Friday, 18 January 2008

Happy Official Birthday Testament!


Today is the day Testament is officially published. Hooray! But since the launch was last week and the book has been trickling into the world via Amazon and Waterstones ordering system for at least the last week, it doesn’t feel like a radically different day today.
But, as it is officially the day my baby leaves home, I thought I’d mark the occasion by doing something more than just drivel on as usual here and think about what I’m trying to do in writing. Apart from doing the thing which gives me most satisfaction, pleasure and fulfilment in the world, I mean…

A few days ago, one of my favourite bloggers and writers, Susan Hill, was reflecting on her most recent re-reading of Trollope`s The Last Chronicle of Barset. She had this to say.

But in the end, when it is all sewn up satisfactorily, we realise that the narrative, the plot, has been the least of it. What counts is the depiction of pride, greed, love, vanity, falsity, loyalty, steadfastness and Trollope`s profound understanding of how those motivate men, shape them, make them behave wisely and well or foolishly and rashly, and of how, even so, the redeeming power of love can change them into something better. Without this, the plot would be a romp with some suspense but not much else. But without the PLOT, any delineation of character would be dull in the extreme.’

It's not the Plot, Fri. Jan 11th

Which expresses perfectly why I like books with a strong narrative drive – a lot of plot, in other words – and why I try to create characters who are real, imperfect and searching people. For me, when I’m planning a book, plot – ie story – comes first. I start with an image, an idea, an event and work out from there until the whole story becomes clear. But, as the story begins to unfold in my mind, my characters’ reasons for being there, their hopes and dreams, their fears and fantasies, begin to change the way I see events. Events still loom large – they drive the plot forward and, I hope, keep people wanting to turn the pages – but they take on added significance, resonance if you will, from the themes and motives which drive the characters.
In Testament, for instance, the reader is – if I have done my job properly – keen to see Simon successfully complete Kineton and Dacre college, his masterwork. But by the end of the book we are not just rooting for him to get the college finished for his (and its) own sake, but for reasons which have to do with restoration, forgiveness, redemption and – above all – love.

If books were a matter simply of plot, they would be – certainly could be – very short. Events would be described, people only described in so far as that description bore on events and the resolution would be swift. Books are long because they try to draw the reader in by seeking to make us identify with the characters.

Description of landscape or topography should not just tell us why it’s possible for the hero to remain out of sight of the villains but should contribute to the ‘feel’ of the story. In my opinion, some writers neglect this aspect of the craft and there have been novels too numerous to name where I have skipped over passages of description which are both ill-timed and do not contribute in any way to my understanding of what is going on in the mind of the charactes. It seems to me that our characters’ physical surroundings are only really interesting if we are shown how these people see their surroundings and interact with them. Does beautiful countryside irritate the teenage boy because he’d rather be skateboarding in a concrete bunker; does the hardness of the built environment reflect the hardness of society towards the homeless girl? You get my general drift. If description doesn’t illuminate character it’s just wallpaper and I can get wallpaper by just looking up from my laptop screen, thanks.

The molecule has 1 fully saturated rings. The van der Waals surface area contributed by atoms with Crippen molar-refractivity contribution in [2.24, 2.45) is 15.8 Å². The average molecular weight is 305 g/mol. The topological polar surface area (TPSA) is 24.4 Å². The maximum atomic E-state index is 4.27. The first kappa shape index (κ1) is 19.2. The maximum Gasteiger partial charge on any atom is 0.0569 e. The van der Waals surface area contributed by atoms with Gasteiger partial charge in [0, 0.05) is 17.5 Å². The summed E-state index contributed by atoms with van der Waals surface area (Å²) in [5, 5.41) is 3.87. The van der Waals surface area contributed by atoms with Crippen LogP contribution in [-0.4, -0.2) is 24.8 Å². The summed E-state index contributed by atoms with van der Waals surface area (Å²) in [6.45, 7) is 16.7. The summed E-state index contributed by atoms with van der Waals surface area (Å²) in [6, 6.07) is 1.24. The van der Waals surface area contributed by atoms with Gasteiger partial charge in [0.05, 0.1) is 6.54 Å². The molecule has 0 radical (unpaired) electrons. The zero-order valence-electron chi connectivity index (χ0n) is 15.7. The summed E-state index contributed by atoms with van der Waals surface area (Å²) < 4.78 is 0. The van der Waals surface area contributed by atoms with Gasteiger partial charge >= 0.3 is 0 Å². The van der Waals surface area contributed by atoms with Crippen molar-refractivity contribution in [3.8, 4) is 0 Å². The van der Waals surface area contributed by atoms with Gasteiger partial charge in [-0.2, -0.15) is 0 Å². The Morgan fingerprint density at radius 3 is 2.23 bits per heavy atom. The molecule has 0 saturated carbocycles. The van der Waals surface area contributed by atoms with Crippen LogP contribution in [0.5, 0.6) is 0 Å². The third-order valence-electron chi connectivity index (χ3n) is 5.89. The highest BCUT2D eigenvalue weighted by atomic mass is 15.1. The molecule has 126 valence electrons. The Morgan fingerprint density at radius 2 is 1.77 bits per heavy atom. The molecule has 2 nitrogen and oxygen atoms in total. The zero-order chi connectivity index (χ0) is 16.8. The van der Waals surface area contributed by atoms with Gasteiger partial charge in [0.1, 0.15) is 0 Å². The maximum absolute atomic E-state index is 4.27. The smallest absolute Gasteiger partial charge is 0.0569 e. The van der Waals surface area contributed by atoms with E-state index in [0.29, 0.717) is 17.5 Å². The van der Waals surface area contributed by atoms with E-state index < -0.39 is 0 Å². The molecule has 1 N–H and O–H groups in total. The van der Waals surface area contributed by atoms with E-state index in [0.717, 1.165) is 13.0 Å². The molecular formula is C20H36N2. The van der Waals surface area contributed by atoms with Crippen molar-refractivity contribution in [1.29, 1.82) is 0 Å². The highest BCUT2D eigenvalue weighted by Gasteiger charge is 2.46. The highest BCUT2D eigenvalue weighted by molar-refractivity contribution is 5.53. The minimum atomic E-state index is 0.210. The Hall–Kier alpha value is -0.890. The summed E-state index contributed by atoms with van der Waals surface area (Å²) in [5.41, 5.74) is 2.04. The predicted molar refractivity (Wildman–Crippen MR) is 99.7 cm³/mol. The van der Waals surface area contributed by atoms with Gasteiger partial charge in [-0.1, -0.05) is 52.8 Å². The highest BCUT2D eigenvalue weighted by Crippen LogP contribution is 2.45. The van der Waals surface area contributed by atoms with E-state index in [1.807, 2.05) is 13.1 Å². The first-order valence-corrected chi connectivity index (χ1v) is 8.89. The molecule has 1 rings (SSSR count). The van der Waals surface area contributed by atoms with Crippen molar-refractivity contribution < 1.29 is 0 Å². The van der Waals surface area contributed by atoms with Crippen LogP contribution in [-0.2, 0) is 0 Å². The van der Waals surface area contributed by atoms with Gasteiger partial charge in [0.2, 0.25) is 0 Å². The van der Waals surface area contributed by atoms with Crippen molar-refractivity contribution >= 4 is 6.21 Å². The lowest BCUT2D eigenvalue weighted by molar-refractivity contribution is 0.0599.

So, given all that, it won’t surprise you to know that I was pretty chuffed when the following appeared, last week, in the first review I have ever read of Testament.

‘This is an ambitious first novel by Hawkins, which skilfully bridges two vastly different time periods and recreates interesting characters and settings. Both worlds are fully realised and fascinating in their own right.
My one minor quibble is that towards the end of the book it felt as if there was almost too much action in both time periods and it all got a little hectic. However, I would rather there was a lot going on than find a novel struggling for plot.’

Many thanks to Hannah Gray of the Peterborough Evening Telegraph for making Testament the lead review in the magazine last Saturday (Jan 12th).

And many thanks, on the day when Testament officially heads out on to booksellers’ shelves, to everybody who’s been kind enough to comment on this blog, buy the book and be part of the ongoing story.

It's great to have you along!

3 comments:

KAREN CLARKE said...

Interesting post, and congratulations on the 'official' publication! Hope it does really well. I may well review it for my local newspaper column...

Alis said...

Karen, that would be fabulous - do let me know if you decide to go ahead with that. Many thanks for the congrats too - you next?

Faye L. Booth said...

Congratulations! Here's to its first birthday!

F x